Last week, a Moscow high court declared that Scientology does not comply with the country’s federal law on religious freedom, and therefore is ineligible for any protections under Russian law. Freedom of religion rests on a presumption of state neutrality, whereby the state sets aside evaluative judgements on any given denomination, however nutty or commercialised, and recognises any religion’s license to exist unencumbered by the leanings and whims of government.
The Church of Scientology opened its first branch in Moscow in 1994. 17 years later, an expensive new headquarters was erected in the city’s Garden Ring, just one mile away from Moscow’s iconic Red Square. Scientology enjoys a prominent position in the Russian capital, and it has attracted suspicious and resentful glares from Russian officials who intend to set up a commission to oversee the Church of Scientology’s liquidation by June 2016. Lawyers speaking on behalf of the church said that it had violated no bans, and that the justice ministry’s representatives had failed to deliver any serious reasons to justify its liquidation. Instead, the threat of closure violated the rights of‘ “tens of thousands of believers”, who in joining and sustaining membership of the Church of Scientology are employing their democratic, constitutionally-enshrined rights to freedom of conscience and freedom of assembly.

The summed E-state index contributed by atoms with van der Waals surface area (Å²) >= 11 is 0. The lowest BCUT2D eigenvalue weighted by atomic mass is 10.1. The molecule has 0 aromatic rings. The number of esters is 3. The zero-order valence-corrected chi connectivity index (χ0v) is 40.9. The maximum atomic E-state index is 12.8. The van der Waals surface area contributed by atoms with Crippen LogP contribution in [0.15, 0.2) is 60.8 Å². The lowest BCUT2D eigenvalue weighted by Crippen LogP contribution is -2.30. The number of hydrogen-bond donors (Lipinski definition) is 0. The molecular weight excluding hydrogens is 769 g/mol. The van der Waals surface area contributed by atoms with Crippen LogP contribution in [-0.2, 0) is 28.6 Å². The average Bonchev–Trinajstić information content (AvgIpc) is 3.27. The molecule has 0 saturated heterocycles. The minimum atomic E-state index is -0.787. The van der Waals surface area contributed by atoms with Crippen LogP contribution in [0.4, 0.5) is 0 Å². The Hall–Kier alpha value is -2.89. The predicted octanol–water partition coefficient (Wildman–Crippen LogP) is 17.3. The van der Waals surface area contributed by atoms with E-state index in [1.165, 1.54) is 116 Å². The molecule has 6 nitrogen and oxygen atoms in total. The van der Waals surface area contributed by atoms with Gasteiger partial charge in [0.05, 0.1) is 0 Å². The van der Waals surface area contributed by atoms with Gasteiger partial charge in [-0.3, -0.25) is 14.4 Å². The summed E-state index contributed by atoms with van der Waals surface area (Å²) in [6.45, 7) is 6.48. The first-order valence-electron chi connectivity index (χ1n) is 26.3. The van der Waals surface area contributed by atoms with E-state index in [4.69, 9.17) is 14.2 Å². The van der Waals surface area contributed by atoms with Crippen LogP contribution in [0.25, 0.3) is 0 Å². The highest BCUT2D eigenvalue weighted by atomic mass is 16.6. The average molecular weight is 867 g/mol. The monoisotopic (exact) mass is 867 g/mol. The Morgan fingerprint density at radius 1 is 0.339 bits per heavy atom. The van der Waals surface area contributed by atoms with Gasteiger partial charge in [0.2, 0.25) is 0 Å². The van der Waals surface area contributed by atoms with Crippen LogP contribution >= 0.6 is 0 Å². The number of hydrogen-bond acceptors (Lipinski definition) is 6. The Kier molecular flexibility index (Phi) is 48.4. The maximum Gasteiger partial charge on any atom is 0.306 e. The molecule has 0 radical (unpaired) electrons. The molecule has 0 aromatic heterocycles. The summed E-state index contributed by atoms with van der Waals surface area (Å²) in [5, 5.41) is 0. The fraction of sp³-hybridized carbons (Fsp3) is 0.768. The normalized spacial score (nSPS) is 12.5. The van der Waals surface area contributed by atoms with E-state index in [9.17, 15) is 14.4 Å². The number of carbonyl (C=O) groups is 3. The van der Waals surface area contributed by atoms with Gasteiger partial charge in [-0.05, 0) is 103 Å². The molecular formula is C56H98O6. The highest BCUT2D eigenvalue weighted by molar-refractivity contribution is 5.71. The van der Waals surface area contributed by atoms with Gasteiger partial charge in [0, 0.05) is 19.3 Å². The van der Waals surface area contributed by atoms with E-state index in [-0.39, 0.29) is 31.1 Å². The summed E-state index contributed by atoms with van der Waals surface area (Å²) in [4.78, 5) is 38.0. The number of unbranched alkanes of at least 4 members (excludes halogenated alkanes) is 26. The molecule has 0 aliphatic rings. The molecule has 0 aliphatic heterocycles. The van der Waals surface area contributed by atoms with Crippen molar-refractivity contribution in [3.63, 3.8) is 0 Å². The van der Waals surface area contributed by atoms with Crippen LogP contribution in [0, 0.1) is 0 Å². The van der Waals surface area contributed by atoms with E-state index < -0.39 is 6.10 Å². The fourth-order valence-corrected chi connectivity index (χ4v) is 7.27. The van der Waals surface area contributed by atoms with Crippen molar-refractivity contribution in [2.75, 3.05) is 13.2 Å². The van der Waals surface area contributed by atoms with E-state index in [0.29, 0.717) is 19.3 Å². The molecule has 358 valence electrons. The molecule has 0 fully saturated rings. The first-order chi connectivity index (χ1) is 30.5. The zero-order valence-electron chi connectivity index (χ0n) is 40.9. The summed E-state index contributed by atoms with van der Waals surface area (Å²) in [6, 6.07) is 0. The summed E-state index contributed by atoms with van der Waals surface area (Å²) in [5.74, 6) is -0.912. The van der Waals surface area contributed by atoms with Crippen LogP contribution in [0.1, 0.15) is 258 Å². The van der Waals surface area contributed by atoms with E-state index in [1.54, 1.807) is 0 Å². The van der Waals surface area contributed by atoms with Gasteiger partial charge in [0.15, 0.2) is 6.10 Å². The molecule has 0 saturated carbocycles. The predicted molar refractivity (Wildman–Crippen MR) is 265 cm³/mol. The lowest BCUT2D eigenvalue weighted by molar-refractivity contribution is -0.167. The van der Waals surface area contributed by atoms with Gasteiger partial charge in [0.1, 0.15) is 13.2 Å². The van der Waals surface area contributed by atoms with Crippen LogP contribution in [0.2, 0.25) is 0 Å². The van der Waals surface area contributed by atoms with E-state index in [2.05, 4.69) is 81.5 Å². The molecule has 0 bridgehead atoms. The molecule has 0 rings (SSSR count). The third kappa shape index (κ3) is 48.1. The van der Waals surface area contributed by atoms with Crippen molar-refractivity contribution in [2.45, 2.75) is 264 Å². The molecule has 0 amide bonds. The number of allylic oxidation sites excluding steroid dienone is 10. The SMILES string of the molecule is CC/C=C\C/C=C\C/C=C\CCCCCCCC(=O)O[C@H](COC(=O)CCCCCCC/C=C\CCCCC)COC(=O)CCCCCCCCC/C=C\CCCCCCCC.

There are two debates going on here, and they have been conflated both in the courtroom and in media reaction. First there is the question of whether some particular institution or mode of thought qualifies as a religion. Second there is the question of whether all religions should enjoy guaranteed freedom to exist without expectation of interference by the state. Those who oppose Scientology have had the most success in Russia by engaging with the first question: whether or not Scientology counts as a religion. The case for Scientology’s right to exist without state intervention is then dismissed once it is established that Scientology is not a religion. Of course, that is much harder than it might sound, since there are no obviously agreed criteria necessary for something to qualify as a religion. What is more, the constitution, which might reasonably be hoped to provide some fixed set of criteria to settle that dispute, is unhelpfully vague. That is the case with the Russian constitution, but it is also true of many nations’ legislation, including many countries in western Europe.
The second question is arguably less controversial. All religions should receive equal treatment under the law. Failure to respect this premise is a blatant violation of religious freedom if anything is. If thousands of people identify with Scientology as their religion, that ought to be sufficient to demonstrate that it has just as much right to count as a religion in Russia as, say, Sikhism, which has similarly low numbers of adherents in that country. It is not acceptable to ban certain groups which are seen as manipulative or predatory.
Religious freedom takes the right to legislate on religious conviction out of the hands of political leaders, with all their inevitable assumptions and biases, and guarantees the public sphere as a realm of neutrality and liberty. Any violation of that principle is a threat to our democratic liberties, however much we might think Scientology is silly, wicked, or thoroughly illusory.
Image: Stephen Blythe